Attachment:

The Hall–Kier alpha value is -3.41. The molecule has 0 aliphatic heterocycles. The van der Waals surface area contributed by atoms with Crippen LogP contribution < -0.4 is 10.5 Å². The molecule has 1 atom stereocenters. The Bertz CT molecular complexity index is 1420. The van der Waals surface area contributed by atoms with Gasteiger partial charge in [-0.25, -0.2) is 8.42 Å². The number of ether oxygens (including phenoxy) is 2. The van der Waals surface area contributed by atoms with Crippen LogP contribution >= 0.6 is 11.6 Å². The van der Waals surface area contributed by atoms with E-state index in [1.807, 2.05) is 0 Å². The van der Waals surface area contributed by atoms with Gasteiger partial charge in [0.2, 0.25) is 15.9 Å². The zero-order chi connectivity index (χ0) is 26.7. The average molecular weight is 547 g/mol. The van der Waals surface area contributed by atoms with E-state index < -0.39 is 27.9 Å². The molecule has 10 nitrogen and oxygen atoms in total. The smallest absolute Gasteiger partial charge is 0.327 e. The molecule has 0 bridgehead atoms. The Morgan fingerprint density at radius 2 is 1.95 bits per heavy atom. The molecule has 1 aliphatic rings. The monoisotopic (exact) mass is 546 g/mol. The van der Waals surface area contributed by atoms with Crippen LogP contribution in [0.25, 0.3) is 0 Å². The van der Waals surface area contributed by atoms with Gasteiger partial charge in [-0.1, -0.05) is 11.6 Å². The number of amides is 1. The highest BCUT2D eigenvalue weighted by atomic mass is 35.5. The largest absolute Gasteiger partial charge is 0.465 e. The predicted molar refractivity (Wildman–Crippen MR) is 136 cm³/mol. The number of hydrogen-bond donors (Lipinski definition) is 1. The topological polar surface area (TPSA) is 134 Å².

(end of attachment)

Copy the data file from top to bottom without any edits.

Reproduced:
The Hall–Kier alpha value is -3.41. The molecule has 0 aliphatic heterocycles. The van der Waals surface area contributed by atoms with Crippen LogP contribution < -0.4 is 10.5 Å². The molecule has 1 atom stereocenters. The Bertz CT molecular complexity index is 1420. The van der Waals surface area contributed by atoms with Gasteiger partial charge in [-0.25, -0.2) is 8.42 Å². The number of ether oxygens (including phenoxy) is 2. The van der Waals surface area contributed by atoms with Crippen LogP contribution >= 0.6 is 11.6 Å². The van der Waals surface area contributed by atoms with E-state index in [1.807, 2.05) is 0 Å². The van der Waals surface area contributed by atoms with Gasteiger partial charge in [0.2, 0.25) is 15.9 Å². The zero-order chi connectivity index (χ0) is 26.7. The average molecular weight is 547 g/mol. The van der Waals surface area contributed by atoms with E-state index < -0.39 is 27.9 Å². The molecule has 10 nitrogen and oxygen atoms in total. The smallest absolute Gasteiger partial charge is 0.327 e. The molecule has 0 bridgehead atoms. The Morgan fingerprint density at radius 2 is 1.95 bits per heavy atom. The molecule has 1 aliphatic rings. The monoisotopic (exact) mass is 546 g/mol. The van der Waals surface area contributed by atoms with Crippen LogP contribution in [0.25, 0.3) is 0 Å². The van der Waals surface area contributed by atoms with Gasteiger partial charge in [-0.1, -0.05) is 11.6 Å². The number of amides is 1. The highest BCUT2D eigenvalue weighted by atomic mass is 35.5. The largest absolute Gasteiger partial charge is 0.465 e. The predicted molar refractivity (Wildman–Crippen MR) is 136 cm³/mol. The number of hydrogen-bond donors (Lipinski definition) is 1. The topological polar surface area (TPSA) is 134 Å².